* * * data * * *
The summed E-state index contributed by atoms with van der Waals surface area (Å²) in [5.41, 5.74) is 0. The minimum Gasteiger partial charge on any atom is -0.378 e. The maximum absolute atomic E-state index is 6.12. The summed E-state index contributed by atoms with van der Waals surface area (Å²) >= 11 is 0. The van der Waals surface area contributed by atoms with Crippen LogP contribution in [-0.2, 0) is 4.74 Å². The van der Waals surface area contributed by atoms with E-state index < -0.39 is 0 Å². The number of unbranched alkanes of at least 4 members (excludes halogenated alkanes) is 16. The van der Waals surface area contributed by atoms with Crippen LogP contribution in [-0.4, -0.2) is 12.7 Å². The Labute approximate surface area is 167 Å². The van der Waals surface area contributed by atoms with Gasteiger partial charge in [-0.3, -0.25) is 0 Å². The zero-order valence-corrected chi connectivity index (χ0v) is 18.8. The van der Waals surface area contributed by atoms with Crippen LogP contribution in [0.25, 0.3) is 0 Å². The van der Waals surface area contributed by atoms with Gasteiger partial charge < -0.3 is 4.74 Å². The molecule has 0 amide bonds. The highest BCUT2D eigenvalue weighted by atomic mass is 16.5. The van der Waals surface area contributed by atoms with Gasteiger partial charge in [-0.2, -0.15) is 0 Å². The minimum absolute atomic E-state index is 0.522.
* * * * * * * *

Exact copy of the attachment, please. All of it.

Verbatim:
The summed E-state index contributed by atoms with van der Waals surface area (Å²) in [5.41, 5.74) is 0. The minimum Gasteiger partial charge on any atom is -0.378 e. The maximum absolute atomic E-state index is 6.12. The summed E-state index contributed by atoms with van der Waals surface area (Å²) >= 11 is 0. The van der Waals surface area contributed by atoms with Crippen LogP contribution in [-0.2, 0) is 4.74 Å². The van der Waals surface area contributed by atoms with E-state index < -0.39 is 0 Å². The number of unbranched alkanes of at least 4 members (excludes halogenated alkanes) is 16. The van der Waals surface area contributed by atoms with Crippen LogP contribution in [-0.4, -0.2) is 12.7 Å². The Labute approximate surface area is 167 Å². The van der Waals surface area contributed by atoms with Gasteiger partial charge in [-0.3, -0.25) is 0 Å². The zero-order valence-corrected chi connectivity index (χ0v) is 18.8. The van der Waals surface area contributed by atoms with Crippen LogP contribution in [0.25, 0.3) is 0 Å². The van der Waals surface area contributed by atoms with Gasteiger partial charge < -0.3 is 4.74 Å². The molecule has 0 amide bonds. The highest BCUT2D eigenvalue weighted by atomic mass is 16.5. The van der Waals surface area contributed by atoms with Gasteiger partial charge in [-0.2, -0.15) is 0 Å². The minimum absolute atomic E-state index is 0.522.